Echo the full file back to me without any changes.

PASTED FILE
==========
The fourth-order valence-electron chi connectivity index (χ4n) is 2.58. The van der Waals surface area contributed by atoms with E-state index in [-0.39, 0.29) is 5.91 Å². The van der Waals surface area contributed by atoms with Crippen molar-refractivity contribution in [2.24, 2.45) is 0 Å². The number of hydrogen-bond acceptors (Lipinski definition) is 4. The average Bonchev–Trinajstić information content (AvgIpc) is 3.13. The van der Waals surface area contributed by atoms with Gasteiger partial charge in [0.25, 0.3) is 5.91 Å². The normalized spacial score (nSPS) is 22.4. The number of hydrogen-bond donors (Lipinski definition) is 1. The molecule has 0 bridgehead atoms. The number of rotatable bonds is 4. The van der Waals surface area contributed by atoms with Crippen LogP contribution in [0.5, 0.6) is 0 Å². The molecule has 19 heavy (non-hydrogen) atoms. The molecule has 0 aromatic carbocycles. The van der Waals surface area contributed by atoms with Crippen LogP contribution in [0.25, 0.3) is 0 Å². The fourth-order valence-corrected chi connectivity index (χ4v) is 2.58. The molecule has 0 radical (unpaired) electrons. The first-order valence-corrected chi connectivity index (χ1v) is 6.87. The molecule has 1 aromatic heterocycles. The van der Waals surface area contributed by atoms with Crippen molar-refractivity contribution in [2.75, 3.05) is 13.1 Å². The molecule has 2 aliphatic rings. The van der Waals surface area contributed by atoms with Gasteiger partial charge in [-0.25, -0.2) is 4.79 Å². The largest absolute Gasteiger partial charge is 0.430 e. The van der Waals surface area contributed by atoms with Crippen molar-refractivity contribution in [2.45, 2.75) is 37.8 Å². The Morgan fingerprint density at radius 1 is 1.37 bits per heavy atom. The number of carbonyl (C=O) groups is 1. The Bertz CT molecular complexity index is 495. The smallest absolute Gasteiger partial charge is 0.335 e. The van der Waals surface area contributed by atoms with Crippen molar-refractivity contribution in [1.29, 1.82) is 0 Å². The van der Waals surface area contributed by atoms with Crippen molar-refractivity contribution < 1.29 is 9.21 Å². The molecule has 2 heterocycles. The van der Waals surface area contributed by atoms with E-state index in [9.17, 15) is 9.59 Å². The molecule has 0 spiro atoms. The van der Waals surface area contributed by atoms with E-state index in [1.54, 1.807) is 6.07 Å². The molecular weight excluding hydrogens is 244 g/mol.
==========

The fourth-order valence-electron chi connectivity index (χ4n) is 2.58. The van der Waals surface area contributed by atoms with E-state index in [-0.39, 0.29) is 5.91 Å². The van der Waals surface area contributed by atoms with Crippen molar-refractivity contribution in [2.24, 2.45) is 0 Å². The number of hydrogen-bond acceptors (Lipinski definition) is 4. The average Bonchev–Trinajstić information content (AvgIpc) is 3.13. The van der Waals surface area contributed by atoms with Gasteiger partial charge in [0.25, 0.3) is 5.91 Å². The normalized spacial score (nSPS) is 22.4. The number of hydrogen-bond donors (Lipinski definition) is 1. The molecule has 0 bridgehead atoms. The number of rotatable bonds is 4. The van der Waals surface area contributed by atoms with Crippen LogP contribution in [0.5, 0.6) is 0 Å². The molecule has 19 heavy (non-hydrogen) atoms. The molecule has 0 aromatic carbocycles. The van der Waals surface area contributed by atoms with Crippen LogP contribution in [0.25, 0.3) is 0 Å². The fourth-order valence-corrected chi connectivity index (χ4v) is 2.58. The molecule has 0 radical (unpaired) electrons. The first-order valence-corrected chi connectivity index (χ1v) is 6.87. The molecule has 1 aromatic heterocycles. The van der Waals surface area contributed by atoms with Crippen molar-refractivity contribution in [2.75, 3.05) is 13.1 Å². The molecule has 2 aliphatic rings. The van der Waals surface area contributed by atoms with Gasteiger partial charge in [-0.25, -0.2) is 4.79 Å². The largest absolute Gasteiger partial charge is 0.430 e. The van der Waals surface area contributed by atoms with Crippen molar-refractivity contribution in [2.45, 2.75) is 37.8 Å². The Morgan fingerprint density at radius 1 is 1.37 bits per heavy atom. The number of carbonyl (C=O) groups is 1. The Bertz CT molecular complexity index is 495. The smallest absolute Gasteiger partial charge is 0.335 e. The van der Waals surface area contributed by atoms with Crippen molar-refractivity contribution in [1.29, 1.82) is 0 Å². The van der Waals surface area contributed by atoms with Crippen molar-refractivity contribution < 1.29 is 9.21 Å². The molecule has 2 heterocycles. The van der Waals surface area contributed by atoms with E-state index in [9.17, 15) is 9.59 Å². The molecule has 0 spiro atoms. The van der Waals surface area contributed by atoms with E-state index in [1.54, 1.807) is 6.07 Å². The molecular weight excluding hydrogens is 244 g/mol.